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15 Microprints Hiding in United States Currency

Even in the age of credit cards and online payments, most of us still handle legal tender every single day without ever stopping to look more closely at how money is designed. You probably hadn't noticed, for example, that most notes boast tiny words scattered about the larger images. Here are 15 of those hidden microprints. A word of warning if you’re a hands-on type who’s pulling out his or her wallet right about now: you’re going to need a microscope.

The $5 Bill

1. Along the left and right borders are the words "FIVE DOLLARS".

2. There's an "E PLURIBUS UNUM" at the top of the shield within the Great Seal and "USA" repeated in between the columns of the shield.

3. On the back, "USA FIVE" appears along one edge of the purple number five.

4. The actual Lincoln Memorial has state names engraved on it, which also appear on the back of the bill.


The $10 Bill

5. "THE UNITED STATES OF AMERICA" and "TEN DOLLARS" reside below the portrait...

6. ... as well as inside the borders of the note.

7. "USA 10" is repeated beneath the torch.

The $20 bill:

8.  There's a "USA20" along the border of the first three letters of the blue "TWENTY USA" ribbon, to the right of Jackson's portrait.


9. "THE UNITED STATES OF AMERICA 20 USA 20 USA" appears in black in the border below the Treasurer’s signature (there's also a "20" between the two and zero, and "USA" in the circle of the zero).


The $50 Bill

10. To the left of the portrait, there's a "FIFTY," "USA," and "50" inside two of the blue stars to the left of the portrait (one just to the left of the Federal Reserve seal and one just to the right). There's also "FIFTY" repeated within the border of the note.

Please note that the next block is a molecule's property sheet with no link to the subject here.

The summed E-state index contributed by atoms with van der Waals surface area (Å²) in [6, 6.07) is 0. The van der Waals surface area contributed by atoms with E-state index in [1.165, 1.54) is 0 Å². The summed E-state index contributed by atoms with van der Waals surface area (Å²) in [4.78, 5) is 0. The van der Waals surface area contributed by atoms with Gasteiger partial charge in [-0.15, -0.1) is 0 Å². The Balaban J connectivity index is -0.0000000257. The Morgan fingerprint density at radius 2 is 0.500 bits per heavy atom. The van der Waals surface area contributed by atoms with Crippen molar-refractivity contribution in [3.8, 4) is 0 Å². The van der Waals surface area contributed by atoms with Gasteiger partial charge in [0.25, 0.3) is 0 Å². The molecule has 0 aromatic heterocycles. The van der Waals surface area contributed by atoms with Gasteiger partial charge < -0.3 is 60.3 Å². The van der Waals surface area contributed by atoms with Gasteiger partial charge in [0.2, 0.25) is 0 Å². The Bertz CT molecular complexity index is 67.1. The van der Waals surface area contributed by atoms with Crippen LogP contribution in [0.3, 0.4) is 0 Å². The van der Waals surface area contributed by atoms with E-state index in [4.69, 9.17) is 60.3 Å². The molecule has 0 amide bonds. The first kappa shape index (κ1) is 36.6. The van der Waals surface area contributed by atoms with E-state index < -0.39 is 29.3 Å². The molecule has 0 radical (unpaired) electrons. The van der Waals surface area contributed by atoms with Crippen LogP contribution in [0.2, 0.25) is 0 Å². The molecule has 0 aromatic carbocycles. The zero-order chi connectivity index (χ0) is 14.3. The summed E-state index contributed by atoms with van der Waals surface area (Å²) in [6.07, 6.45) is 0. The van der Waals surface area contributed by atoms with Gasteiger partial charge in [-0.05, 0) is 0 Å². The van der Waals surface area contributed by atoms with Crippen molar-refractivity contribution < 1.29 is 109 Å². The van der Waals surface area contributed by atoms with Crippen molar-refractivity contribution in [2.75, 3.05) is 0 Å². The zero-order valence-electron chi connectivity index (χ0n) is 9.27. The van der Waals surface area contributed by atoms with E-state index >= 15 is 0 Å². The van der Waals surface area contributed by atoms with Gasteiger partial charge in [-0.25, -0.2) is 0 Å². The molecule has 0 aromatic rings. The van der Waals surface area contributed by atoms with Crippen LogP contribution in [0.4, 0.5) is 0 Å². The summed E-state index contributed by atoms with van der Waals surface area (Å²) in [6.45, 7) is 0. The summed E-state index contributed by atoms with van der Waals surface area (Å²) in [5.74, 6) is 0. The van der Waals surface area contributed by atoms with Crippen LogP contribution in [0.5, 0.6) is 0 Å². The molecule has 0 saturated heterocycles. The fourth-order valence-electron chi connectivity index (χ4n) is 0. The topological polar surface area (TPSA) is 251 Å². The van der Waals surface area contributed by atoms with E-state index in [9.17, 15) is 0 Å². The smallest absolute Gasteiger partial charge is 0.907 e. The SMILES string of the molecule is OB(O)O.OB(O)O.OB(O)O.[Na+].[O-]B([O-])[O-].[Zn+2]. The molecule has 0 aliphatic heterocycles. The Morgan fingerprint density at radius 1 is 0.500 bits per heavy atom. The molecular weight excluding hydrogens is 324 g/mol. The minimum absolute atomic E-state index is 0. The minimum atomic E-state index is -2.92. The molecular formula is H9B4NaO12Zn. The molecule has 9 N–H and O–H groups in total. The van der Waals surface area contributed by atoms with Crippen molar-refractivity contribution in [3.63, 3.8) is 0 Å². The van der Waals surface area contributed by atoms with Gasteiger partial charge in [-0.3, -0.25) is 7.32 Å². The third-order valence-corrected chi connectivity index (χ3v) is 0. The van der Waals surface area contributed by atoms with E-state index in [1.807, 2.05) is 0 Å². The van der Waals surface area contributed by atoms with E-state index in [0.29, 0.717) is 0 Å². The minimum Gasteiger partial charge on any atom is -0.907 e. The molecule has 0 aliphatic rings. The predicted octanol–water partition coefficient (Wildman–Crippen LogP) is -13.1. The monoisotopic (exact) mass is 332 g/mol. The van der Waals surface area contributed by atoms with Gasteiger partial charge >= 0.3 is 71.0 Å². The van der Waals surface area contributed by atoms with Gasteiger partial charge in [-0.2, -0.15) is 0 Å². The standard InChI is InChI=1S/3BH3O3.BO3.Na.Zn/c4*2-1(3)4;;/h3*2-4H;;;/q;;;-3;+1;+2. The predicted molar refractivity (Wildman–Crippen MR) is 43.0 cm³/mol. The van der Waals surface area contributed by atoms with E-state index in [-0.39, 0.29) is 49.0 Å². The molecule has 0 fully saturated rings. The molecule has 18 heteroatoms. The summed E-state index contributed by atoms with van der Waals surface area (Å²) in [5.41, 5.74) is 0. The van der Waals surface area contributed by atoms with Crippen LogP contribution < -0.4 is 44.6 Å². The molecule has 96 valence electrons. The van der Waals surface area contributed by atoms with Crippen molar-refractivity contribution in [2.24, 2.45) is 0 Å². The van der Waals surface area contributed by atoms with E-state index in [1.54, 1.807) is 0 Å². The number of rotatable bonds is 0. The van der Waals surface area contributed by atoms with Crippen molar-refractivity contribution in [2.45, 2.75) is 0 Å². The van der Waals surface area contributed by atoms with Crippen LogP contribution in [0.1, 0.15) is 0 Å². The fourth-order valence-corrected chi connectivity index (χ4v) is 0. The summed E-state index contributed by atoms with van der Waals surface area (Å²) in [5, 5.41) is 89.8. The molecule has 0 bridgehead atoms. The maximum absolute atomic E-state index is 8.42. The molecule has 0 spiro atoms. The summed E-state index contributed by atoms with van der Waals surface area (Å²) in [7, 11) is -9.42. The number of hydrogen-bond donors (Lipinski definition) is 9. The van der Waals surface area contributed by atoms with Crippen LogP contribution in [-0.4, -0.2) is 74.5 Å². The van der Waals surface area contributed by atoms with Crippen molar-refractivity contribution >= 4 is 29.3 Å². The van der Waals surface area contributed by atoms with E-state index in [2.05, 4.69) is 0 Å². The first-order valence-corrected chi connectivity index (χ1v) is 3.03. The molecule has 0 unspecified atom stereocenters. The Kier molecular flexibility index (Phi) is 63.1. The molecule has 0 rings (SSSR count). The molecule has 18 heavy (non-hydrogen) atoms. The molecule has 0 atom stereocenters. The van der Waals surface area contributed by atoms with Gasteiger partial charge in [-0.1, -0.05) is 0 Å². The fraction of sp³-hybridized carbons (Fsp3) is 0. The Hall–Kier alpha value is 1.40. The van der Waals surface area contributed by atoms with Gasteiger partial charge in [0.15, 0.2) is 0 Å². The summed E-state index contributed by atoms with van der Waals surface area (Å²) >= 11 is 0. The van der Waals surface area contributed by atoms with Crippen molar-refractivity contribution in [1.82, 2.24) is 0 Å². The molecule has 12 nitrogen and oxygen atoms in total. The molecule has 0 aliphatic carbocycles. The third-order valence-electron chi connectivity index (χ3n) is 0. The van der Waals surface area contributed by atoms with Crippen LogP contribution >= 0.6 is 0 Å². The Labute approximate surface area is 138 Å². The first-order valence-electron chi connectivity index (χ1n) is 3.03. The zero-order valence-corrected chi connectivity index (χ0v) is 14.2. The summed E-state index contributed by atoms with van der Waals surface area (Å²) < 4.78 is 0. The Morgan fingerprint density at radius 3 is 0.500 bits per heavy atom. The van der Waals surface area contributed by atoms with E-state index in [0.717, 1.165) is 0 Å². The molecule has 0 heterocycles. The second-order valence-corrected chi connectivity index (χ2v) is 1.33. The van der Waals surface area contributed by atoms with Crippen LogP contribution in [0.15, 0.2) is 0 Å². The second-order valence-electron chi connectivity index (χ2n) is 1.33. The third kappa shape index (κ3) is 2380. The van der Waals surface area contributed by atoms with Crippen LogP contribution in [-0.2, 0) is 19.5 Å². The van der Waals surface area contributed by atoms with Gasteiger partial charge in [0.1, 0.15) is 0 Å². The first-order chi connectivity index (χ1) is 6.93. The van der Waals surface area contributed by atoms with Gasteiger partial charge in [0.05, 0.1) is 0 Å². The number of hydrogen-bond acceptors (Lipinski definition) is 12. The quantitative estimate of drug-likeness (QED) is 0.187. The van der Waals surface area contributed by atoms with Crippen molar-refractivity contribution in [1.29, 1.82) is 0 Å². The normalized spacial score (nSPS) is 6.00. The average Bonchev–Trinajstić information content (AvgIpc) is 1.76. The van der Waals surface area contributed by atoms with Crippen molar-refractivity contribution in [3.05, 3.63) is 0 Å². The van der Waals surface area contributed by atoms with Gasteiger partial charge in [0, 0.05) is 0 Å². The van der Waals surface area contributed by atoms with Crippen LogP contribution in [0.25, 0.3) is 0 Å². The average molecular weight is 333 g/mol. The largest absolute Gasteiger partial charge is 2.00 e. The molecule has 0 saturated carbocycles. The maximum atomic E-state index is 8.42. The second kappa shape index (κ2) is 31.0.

11. "THE UNITED STATES OF AMERICA" hides in President Grant’s collar.


The $100 Bill:

12, 13, 14, and 15. "THE UNITED STATES OF AMERICA" rests on Benjamin Franklin’s jacket collar, there's a "USA 100" around the blank space containing the portrait watermark, "ONE HUNDRED USA" along the golden quill, and "100" repeating along the borders of the bill. (You'll really need a magnifying glass—and $100 bill—for this one, as high resolution images are hard to find). 


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California Startup Pays Users to Consume Less Energy
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You may know that turning off the lights when leaving a room or lowering the thermostat before bed are smart habits, but with no way to see their immediate impact, they can be hard to keep. OhmConnect is built around the premise that more people would follow through with these actions if they had a little motivation. As Fast Company reports, the San Francisco-based startup rewards California residents for their green choices with real cash.

The mission of the company is to prevent energy grids from using costly and dirty emergency power plants by encouraging customers to conserve power when demand outweighs supply. During “OhmHours,” users receive a text suggesting energy-saving practices. They can choose to opt out or agree to make an effort to lower their consumption. If their usage in the next hour is lower than the average for their home on that type of day (weekdays are compared to the weekday average; weekends to the weekend average) they receive points which can be redeemed for money. The more people participate on a regular basis, the more points they’re able to earn.